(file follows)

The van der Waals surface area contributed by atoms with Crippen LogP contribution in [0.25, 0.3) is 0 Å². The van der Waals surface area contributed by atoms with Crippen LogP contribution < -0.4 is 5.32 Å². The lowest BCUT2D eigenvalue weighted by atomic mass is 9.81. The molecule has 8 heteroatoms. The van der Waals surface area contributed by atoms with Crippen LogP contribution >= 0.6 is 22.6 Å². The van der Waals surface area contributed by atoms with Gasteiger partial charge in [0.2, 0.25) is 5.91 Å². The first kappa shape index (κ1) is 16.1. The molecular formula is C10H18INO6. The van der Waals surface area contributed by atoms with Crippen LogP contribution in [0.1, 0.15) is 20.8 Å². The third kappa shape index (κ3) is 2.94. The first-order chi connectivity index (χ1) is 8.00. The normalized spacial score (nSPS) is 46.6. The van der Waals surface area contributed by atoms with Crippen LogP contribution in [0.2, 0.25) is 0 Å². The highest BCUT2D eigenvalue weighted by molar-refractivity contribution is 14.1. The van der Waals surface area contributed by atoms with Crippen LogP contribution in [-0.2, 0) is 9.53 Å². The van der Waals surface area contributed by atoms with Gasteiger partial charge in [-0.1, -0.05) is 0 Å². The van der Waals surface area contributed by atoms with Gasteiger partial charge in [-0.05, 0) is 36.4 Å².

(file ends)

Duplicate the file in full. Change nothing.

The van der Waals surface area contributed by atoms with Crippen LogP contribution in [0.25, 0.3) is 0 Å². The van der Waals surface area contributed by atoms with Crippen LogP contribution < -0.4 is 5.32 Å². The lowest BCUT2D eigenvalue weighted by atomic mass is 9.81. The molecule has 8 heteroatoms. The van der Waals surface area contributed by atoms with Crippen LogP contribution >= 0.6 is 22.6 Å². The van der Waals surface area contributed by atoms with Gasteiger partial charge in [0.2, 0.25) is 5.91 Å². The first kappa shape index (κ1) is 16.1. The molecular formula is C10H18INO6. The van der Waals surface area contributed by atoms with Crippen LogP contribution in [0.1, 0.15) is 20.8 Å². The third kappa shape index (κ3) is 2.94. The first-order chi connectivity index (χ1) is 8.00. The normalized spacial score (nSPS) is 46.6. The van der Waals surface area contributed by atoms with Crippen LogP contribution in [0.2, 0.25) is 0 Å². The highest BCUT2D eigenvalue weighted by molar-refractivity contribution is 14.1. The van der Waals surface area contributed by atoms with Crippen LogP contribution in [-0.2, 0) is 9.53 Å². The van der Waals surface area contributed by atoms with Gasteiger partial charge in [-0.1, -0.05) is 0 Å². The van der Waals surface area contributed by atoms with Gasteiger partial charge in [-0.05, 0) is 36.4 Å².